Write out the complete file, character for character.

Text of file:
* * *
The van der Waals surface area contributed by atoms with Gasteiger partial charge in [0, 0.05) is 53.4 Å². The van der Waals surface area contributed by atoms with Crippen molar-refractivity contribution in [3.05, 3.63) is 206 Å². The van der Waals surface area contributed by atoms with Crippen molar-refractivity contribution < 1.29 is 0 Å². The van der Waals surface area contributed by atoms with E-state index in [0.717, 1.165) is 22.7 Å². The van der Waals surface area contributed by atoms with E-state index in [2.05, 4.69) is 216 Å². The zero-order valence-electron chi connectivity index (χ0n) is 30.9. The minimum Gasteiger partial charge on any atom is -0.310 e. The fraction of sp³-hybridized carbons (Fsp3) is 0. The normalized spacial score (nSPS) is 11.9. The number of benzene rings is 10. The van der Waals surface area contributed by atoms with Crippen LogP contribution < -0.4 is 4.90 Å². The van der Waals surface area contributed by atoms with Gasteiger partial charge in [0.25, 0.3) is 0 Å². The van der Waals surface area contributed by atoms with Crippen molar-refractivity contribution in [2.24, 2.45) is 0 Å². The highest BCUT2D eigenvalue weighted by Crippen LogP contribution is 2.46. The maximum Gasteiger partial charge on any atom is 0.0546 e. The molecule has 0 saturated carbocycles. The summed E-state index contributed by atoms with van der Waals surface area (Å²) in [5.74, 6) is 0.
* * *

The van der Waals surface area contributed by atoms with Gasteiger partial charge in [0, 0.05) is 53.4 Å². The van der Waals surface area contributed by atoms with Crippen molar-refractivity contribution in [3.05, 3.63) is 206 Å². The van der Waals surface area contributed by atoms with Crippen molar-refractivity contribution < 1.29 is 0 Å². The van der Waals surface area contributed by atoms with E-state index in [0.717, 1.165) is 22.7 Å². The van der Waals surface area contributed by atoms with E-state index in [2.05, 4.69) is 216 Å². The zero-order valence-electron chi connectivity index (χ0n) is 30.9. The minimum Gasteiger partial charge on any atom is -0.310 e. The fraction of sp³-hybridized carbons (Fsp3) is 0. The normalized spacial score (nSPS) is 11.9. The number of benzene rings is 10. The van der Waals surface area contributed by atoms with Crippen LogP contribution < -0.4 is 4.90 Å². The van der Waals surface area contributed by atoms with Gasteiger partial charge in [0.25, 0.3) is 0 Å². The van der Waals surface area contributed by atoms with Crippen molar-refractivity contribution in [2.24, 2.45) is 0 Å². The highest BCUT2D eigenvalue weighted by Crippen LogP contribution is 2.46. The maximum Gasteiger partial charge on any atom is 0.0546 e. The molecule has 0 saturated carbocycles. The summed E-state index contributed by atoms with van der Waals surface area (Å²) in [5.74, 6) is 0.